This autumn we’ve been asking news sites to share their experiences with membership in their own words. This started with talking to creators of freshly hatched and forthcoming programs.
Amid their frustrations and mini-triumphs, we’re reminded how membership design and growth processes are highly complex and best worked through collaboratively. Mary Walter Brown, founder of News Revenue Hub, shared guidance early in our project’s life that resonates in these teams’ experiences: “This cannot be a development team initiative…everyone has to be involved.”
But what happens when you’re a one man band?
Enter Matt Kiser, a Seattleite who curates US executive branch stories in the form of the once-a-day, single-subject newsletter and blog WTF Just Happened Today. A former product manager at Business Insider, he intended for his interest in understanding the first 100 days of the Trump administration to be a side project. But he inadvertently spawned a major online community.
The project had a humble start: Matt introduced himself as a “guy trying to do this [small] thing. People responded to the human story. It grew and has been growing exponentially.” The popularity of the endeavor and the financial support of Patreon donors helped him turn it into a full-time job.
With expanding reach, why not host advertising? Matt said it would contradict his service-oriented approach. “Advertising serves no purpose: users hate it, click-through rates are low, and the logic behind digital advertising doesn’t make sense,” said Matt, who sees online advertising as a misalignment of incentives between publishers and readers. “If advertising is a major record label, then running ads is like selling out – except you're selling out your audience.” He says that he felt more compelled to try to develop relationships with individual readers, which made a membership proposition seem feasible.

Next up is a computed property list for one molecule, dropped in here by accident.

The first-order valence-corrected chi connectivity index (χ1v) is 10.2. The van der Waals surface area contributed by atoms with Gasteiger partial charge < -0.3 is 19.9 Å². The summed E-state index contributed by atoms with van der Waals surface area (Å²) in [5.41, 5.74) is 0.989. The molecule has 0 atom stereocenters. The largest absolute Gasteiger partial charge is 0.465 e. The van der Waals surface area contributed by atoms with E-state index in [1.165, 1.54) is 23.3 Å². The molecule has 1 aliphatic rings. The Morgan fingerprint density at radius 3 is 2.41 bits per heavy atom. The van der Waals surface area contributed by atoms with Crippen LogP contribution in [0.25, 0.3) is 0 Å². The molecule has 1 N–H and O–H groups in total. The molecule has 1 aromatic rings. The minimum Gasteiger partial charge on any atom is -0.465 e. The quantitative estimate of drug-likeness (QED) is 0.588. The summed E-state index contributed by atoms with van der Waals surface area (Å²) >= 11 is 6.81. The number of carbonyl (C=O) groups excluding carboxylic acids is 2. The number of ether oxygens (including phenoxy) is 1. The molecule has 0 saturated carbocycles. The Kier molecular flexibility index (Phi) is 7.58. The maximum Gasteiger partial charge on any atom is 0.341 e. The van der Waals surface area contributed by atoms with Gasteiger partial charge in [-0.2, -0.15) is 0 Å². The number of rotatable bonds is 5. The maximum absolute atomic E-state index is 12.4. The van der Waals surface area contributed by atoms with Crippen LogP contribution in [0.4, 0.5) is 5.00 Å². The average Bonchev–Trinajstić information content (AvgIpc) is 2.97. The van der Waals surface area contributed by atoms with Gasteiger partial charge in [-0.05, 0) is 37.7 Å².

His proposal to readers: “I create value for you. If you get value from this, support it.” (Ben Thompson of Stratechery shared a similar idea with us about offering, and being paid for, the delivery of unique value.) The concept resonated well with some of his readers, including the 1,000 who signed up for his lowest Patreon campaign almost immediately. “I think the coup in my fundraising drive was to offer both a dead simple option to donate (PayPal) as well as a recurring membership opportunity for sustained support with a kickback (stickers, postcards, T-shirts) via Patreon.”
Matt said that the two options cater to different audience types. “Some people prefer the PayPal route because they want to help but don't care about stickers and stuff. Or, they know PayPal and are unfamiliar with Patreon (trust or confidence in a third party platform taking your money is a thing). Or they just want to do a one-time thing. Patrons often are looking for a deeper relationship on paper, but their behavior follows the law of the internet in reality: 99% lurkers, 1% participants.” He expanded: “Recurring donors are interested in providing sustaining support for the mission. One-time donors are more transactional: I like this and want more of it, so here's some money.”
No matter how their behavior is categorized, dialogue with readers takes a great deal of time and attention. Matt is in (very) frequent touch with his audience through social media, the newsletter, a member forum, a monthly survey using the Coral Project’s Ask tool, and a direct feedback mechanism through chat.io. He makes a point of being transparent by sharing metrics as well as sentiments that readers share in surveys.